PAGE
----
Ottorino Respighi: La bella dormente nel bosco
Angela Nisi (the princess), Antonio Gandia (Prince April), Shoushik Barsoumian (The Blue Fairy), Vincenzo Taormina (the king, the ambassador), Veta Filipenko (the queen, the old lady, the frog), Lara Rotili (the cat, the duchess, the cuckoo), Claudia Urru (the spindle, the nightingale), Enrico Zara (Mister Dollar, the jester), Nicola Ebau (a lumberjack, doctor), Francesco Leone, Marco Puggioni, Enrico Zara (doctors), Orchestra e Coro del Teatro Lirico di Cagliari, Gaetano Mastroiaco (chorus master), Donato Renzetti (conductor), Leo Muscato (stage director), Giada Abiendi (set designer), Vera Pierantoni Giua (costume designer), Alessandro Verazzi (lighting designer), Luigia Frattaroli (choreographer), Fabio Massimo Iaquone, Luca Attilii (video designers), Tiziano Mancini (video director)
Recording: Teatro Lirico di Cagliari, Italy (February 7-10, 2017) – 88’
Naxos 2.110655 (or Blu-ray NBD0106V) – PCM Stereo and DTS 5.1 – NTSC 16:9 – Region 0 – Booklet in English – Subtitles in Italian, English, German, Japanese and Korean
Best known by his two symphonic poems, The Pines of Rome (1924) and The Fountains of Rome (1916), Ottorino Respighi’s exiguous operatic livret, to this day, retains degreed obscurity. His writings have, topically, operated on multiple levels, whether it be the riveting, historical backdrop of the French Revolution in Marie Victoire (1914) or even the Symbolist ambivalences discovered inside the 1927 La campana sommersa. On another thematic front, several composers have turned to Charles Perrault’s fabled writing to execute grand gestures, be it romantically dramatic (i.e. Tchaikovsky’s Sleeping Beauty) or surging like a plunging hemline into stranger chasms of bizarre fantaisie such as this fiaba musicale in three acts.
Ottorino Respighi wrote La bella dormente nel bosco at the behest of puppeteer Vittorio Podrecca in 1922, and for 20 years this version was performed throughout the world...undoubtedly, one can imagine a score filled with outrageous, whimsically absurd Lewis Carroll-like inventions to satisfy the bambini. But this rendition transmogrified into a more sophisticated staging that heavily emphasized dancing, and in particular the use of many children. Such a swing turns attention to Luigia Frattaroli’s choreographic banalities. While his footwork destabilizes, it’s given a further itch by Giada Abiendi’s vapid two-dimensional set. Small pockets of small “brilliances”, however, radiate through the Iaquone/Attilii team in video renderings (specifically the spider web) which give La bella quasi-depth though the recipe is “templated” and “mechanical”. Costuming by Vera Piersantoni Guia tries for an opulent outcome, but the fabric clings uneventfully like cardboard cutouts...are we back in a grade school play?
While Respighi’s vast cast adds texture, few singers turn heads. Vincenzo Taormina’s King is most resolute and consistent throughout. The same can be said about the Queen, here sung by Veta Pilipenko. Within the atrociously dressed Blue Fairy, a key character in moving the opera along, we find Shoushik Barsoumian whose unabsorbing depiction thinly connects to spritely conveyances with a broadly unrefined register and unremarkable inflections...no finesse exudes, leaving the stage dry. Undoubtedly, focus is placed upon The Princess, and in that capacity, Angela Nisi does a substantial job, yet the royal protagonist possesses an ironic boldness that doesn’t lift Perrault’s charm off the page. In search of the aforementioned, Prince April, however, has one of the strongest deliveries and helps hold the production together.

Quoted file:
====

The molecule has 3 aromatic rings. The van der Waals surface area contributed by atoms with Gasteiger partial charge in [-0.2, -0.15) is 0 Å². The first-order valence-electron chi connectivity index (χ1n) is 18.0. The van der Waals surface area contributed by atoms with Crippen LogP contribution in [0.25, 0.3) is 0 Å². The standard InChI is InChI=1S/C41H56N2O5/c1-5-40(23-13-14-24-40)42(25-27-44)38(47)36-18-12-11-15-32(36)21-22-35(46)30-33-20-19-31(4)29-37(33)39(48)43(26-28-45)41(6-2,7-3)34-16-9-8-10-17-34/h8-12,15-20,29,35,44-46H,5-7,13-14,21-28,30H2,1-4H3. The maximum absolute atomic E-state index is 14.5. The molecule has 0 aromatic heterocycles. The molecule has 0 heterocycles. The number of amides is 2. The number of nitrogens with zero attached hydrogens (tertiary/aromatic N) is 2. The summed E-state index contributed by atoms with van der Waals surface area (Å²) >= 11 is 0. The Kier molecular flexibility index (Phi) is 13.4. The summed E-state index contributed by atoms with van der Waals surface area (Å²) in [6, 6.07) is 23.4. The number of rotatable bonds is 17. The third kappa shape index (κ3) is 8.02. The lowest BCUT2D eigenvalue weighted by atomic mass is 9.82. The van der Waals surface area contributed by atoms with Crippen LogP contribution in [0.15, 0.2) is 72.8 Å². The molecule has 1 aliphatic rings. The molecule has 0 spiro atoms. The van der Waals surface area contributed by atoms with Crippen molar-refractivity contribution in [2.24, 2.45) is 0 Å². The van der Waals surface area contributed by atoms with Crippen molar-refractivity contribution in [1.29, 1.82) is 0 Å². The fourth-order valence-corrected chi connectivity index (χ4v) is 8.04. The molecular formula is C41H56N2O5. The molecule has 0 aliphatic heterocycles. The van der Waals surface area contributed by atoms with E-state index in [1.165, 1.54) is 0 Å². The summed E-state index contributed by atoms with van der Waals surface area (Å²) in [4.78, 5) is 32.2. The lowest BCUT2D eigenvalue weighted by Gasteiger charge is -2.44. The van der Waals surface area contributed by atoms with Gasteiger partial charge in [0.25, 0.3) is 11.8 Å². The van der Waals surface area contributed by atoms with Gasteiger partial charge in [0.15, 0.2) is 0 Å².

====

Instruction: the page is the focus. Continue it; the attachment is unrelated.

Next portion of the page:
Charles Perrault's storyline is widely stretched, so much so, that the craziness is excessively drivel. Such inaneness argues for stronger immaculateness. The absence of any definable crispness in direction makes this Cagliari-staged performance lose its spellbinding charisma. Blocking and cast members’ movements are “in another galaxy” with no one seemingly and fittingly planted within their roles. Look at Tiziano Mancini’s camera edits, and one can see that the staging is flat-lined and unabsorbing. Without unlocking that key element, La bella dormente nel bosco fritters away all of Respighi’s much deserved magic.
In an attempt to find strength in Respighi (and, musically-speaking, it certainly has!), a second visit should be strongly considered via an “audio only” option since Donato Renzetti’s conducting is fabulously fit and energetic, and the music is stimulating! In this way one will sense an unfolding of Respighi’s vivid imagery: overall, the potpourri of unique instrumentation remarks upon Debussy’s dreaminess, Pierné Cydalise punctuations, Gottschalk’s Cajun-piano sass and flickers of Richard Strauss, yet the Italian’s avenue is widely his own.
We can’t give up on La bella dormente nel bosco for it has a deserved place in the repertoire. Positioned on a distant sideline for now, this œuvre can be sent back out onto the field with a re-think of this musical repartee.